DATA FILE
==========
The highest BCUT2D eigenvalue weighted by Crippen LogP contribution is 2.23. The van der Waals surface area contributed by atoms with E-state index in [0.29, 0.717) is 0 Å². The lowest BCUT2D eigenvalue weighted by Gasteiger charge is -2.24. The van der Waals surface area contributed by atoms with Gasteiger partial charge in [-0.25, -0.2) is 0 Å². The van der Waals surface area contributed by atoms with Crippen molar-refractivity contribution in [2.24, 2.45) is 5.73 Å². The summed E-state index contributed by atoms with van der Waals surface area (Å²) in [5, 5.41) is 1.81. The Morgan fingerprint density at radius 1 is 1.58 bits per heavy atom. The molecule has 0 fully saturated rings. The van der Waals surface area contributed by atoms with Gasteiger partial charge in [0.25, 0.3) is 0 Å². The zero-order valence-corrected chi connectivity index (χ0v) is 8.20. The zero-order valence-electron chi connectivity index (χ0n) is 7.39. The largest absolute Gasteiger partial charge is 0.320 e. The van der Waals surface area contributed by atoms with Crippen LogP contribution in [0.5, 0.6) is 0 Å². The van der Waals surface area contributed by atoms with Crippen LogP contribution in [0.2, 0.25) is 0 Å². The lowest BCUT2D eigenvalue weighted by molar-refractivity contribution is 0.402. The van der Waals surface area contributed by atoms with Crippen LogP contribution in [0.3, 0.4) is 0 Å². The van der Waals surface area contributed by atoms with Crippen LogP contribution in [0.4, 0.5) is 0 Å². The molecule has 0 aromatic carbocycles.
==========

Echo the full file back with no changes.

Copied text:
The highest BCUT2D eigenvalue weighted by Crippen LogP contribution is 2.23. The van der Waals surface area contributed by atoms with E-state index in [0.29, 0.717) is 0 Å². The lowest BCUT2D eigenvalue weighted by Gasteiger charge is -2.24. The van der Waals surface area contributed by atoms with Gasteiger partial charge in [-0.25, -0.2) is 0 Å². The van der Waals surface area contributed by atoms with Crippen molar-refractivity contribution in [2.24, 2.45) is 5.73 Å². The summed E-state index contributed by atoms with van der Waals surface area (Å²) in [5, 5.41) is 1.81. The Morgan fingerprint density at radius 1 is 1.58 bits per heavy atom. The molecule has 0 fully saturated rings. The van der Waals surface area contributed by atoms with Gasteiger partial charge in [0.25, 0.3) is 0 Å². The zero-order valence-corrected chi connectivity index (χ0v) is 8.20. The zero-order valence-electron chi connectivity index (χ0n) is 7.39. The largest absolute Gasteiger partial charge is 0.320 e. The van der Waals surface area contributed by atoms with Crippen LogP contribution in [0.5, 0.6) is 0 Å². The van der Waals surface area contributed by atoms with Crippen LogP contribution in [0.2, 0.25) is 0 Å². The lowest BCUT2D eigenvalue weighted by molar-refractivity contribution is 0.402. The van der Waals surface area contributed by atoms with Crippen LogP contribution in [0.3, 0.4) is 0 Å². The van der Waals surface area contributed by atoms with Crippen LogP contribution in [0.4, 0.5) is 0 Å². The molecule has 0 aromatic carbocycles.